And there were holy women as well as holy men in Ireland. St. Brigid was held in such honor that she is often called the Mary of the Gael. Even in St. Patrick’s day, she had founded a convent at Kildare, beside which was a monastery of which St. Conleth was superior; and she founded many other convents in addition to that at Kildare. Her example was followed by St. Ita, St. Fanchea, and many others; and if at the close of the sixth century there were few districts which had not monasteries and monks, there were few also which had not convents and nuns.

Nor was this all. Fired with missionary zeal, many men left Ireland to plant the faith in distant lands. Thus did St. Columcille settle in Iona, whence he converted the Picts. Under his successors, St. Aidan and his friends went south to Lindisfarne to convert Northumbria in England; and the ninth abbot of Iona was the saintly Adamnan, whose biography of St. Columcille has been declared by competent authority to be the best of its kind of which the whole Middle Ages can boast. Nor must it be forgotten that the monasteries of Luxeuil and Bobbio owed their origin to St. Columbanus; that St. Gall gave his name to a town and canton in Switzerland; that St. Fridolin labored on the Rhine and St. Fursey on the Marne; and that St. Cathaldus was Bishop of Tarentum, and is still venerated as the patron of that Italian see.

And if we would know what was the character of the schools in which these men were trained, we have only to remember that Colgu, who had been educated at Clonmacnois, was the master of Alcuin; that Dicuil the Geographer came from the same school; that Cummian, Abbot and Bishop of Clonfert, combated the errors about the paschal computation with an extent of learning and a wealth of knowledge amazing in a monk of the seventh century; and that at the close of the eighth century two Irishmen went to the court of Charlemagne and were described by a monk of St. Gall as “men incomparably skilled in human learning”. The once pagan Ireland had by that time become a citadel of Christianity, and was rightfully called the School of the West, the Island of Saints and Scholars.

With this state of progress and prosperity the Danes played sad havoc. Animated with the fiercest pagan fanaticism, they turned with fury against Christianity, and especially against monks and religious foundations. Armagh, Clonmacnois, Bangor, Kildare, and many other great monastic establishments thus fell before their fury. Ignorance, neglect of religion, and corruption of manners followed, and from the eighth to the twelfth century there was a noted falling off in the number of Irish scholars. At home indeed were Cormac and Maelmurra, O’Hartigan and O’Flynn, and abroad was John Scotus Erigena, whose learning was so great that it excited astonishment even at Rome. The love of learning and zeal for religion lived on through this long period of accumulated disasters. After the triumph of Brian Boru at Clontarf, there was a distinct revival of piety and learning; and, when a century of turmoil followed Brian’s fall and religion again suffered, nothing was wanted to bring the people back to a sense of their duty but the energy and reforming zeal of St. Malachy.

Gerald Barry, the notorious Anglo-Norman, who visited Ireland towards the close of the twelfth century, has been convicted out of his own mouth when he states that Ireland was a barbarous nation when his people came there. He forgot that a people who could illuminate the Book of Kells and build Cormac’s Chapel could not be called savages, nor could a church be lost to a sense of decency and dignity that numbered among its children such a man as St. Laurence O’Toole. Abuses there were, it is true, consequent on long continued war, though these abuses were increased rather than lessened by the coming of the Anglo-Normans, and to such an extent that for more than two centuries there is not a single great name among Irish scholars except Duns Scotus.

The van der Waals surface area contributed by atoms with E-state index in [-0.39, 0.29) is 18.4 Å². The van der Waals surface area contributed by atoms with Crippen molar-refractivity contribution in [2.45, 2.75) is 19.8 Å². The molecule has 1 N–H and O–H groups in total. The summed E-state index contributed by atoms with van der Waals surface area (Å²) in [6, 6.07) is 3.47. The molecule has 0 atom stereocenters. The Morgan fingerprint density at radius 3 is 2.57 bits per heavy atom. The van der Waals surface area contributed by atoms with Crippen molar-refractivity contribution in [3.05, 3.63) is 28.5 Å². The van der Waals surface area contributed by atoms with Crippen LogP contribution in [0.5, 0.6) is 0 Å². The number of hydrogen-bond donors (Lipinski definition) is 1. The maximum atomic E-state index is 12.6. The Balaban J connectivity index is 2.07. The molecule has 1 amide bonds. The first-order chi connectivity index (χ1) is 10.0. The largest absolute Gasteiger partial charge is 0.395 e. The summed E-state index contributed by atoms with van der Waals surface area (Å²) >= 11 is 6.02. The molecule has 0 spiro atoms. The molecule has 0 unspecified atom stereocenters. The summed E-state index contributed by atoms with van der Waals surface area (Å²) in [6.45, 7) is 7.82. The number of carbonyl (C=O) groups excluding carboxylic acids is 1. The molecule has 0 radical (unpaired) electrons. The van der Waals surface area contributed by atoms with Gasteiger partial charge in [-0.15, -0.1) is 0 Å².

The fame of Duns Scotus was European, and the Subtle Doctor, as he was called, became the great glory of the Franciscan, as his rival St. Thomas was the great glory of the Dominican, order. But he left no successor, and from his death, at the opening of the fourteenth century, till the seventeenth century the number of Irish scholars or recognized Irish saints was small. Yet, in the midst of disorders within, and despite oppression from without, at no time did the love of learning disappear in Ireland; nor was there ever in the Irish church either heresy or schism.

The attempted reformation by Henry VIII and his daughter Elizabeth produced martyrs like O’Hurley and O’Hely; and there were many more martyrs in the time of the Stuarts, and especially under the short but sanguinary rule of Cromwell.

Those were the days of the penal laws, when they who clung to the old religion suffered much. But nothing could shake their faith; neither the proclamations of Elizabeth and James, the massacres of Cromwell, nor the ferocious proscriptions of the eighteenth century. The priest said Mass, though his crime was punishable by death, and the people heard Mass, though theirs also was a criminal offence; and the schoolmaster, driven from the school, taught under a sheltering hedge. The clerical student, denied education at home, crossed the sea, to be educated at Louvain or Salamanca or Seville, and then, perhaps loaded with academic honors, he returned home to face poverty and persecution and even death. The Catholic masses, socially ostracised, degraded, and impoverished, shut out from every avenue to ambition or enterprise, deprived of every civil right, knowing nothing of law except when it oppressed them and nothing of government except when it struck them down, yet clung to the religion in which they were born. And when, in the latter half of the eighteenth century, the tide turned and the first dawn of toleration appeared on the horizon, it was found that the vast majority of the people were unchanged, and that, after two centuries of the most relentless persecution since the days of Diocletian, Ireland was, in faith and practice, a strongly Catholic nation still.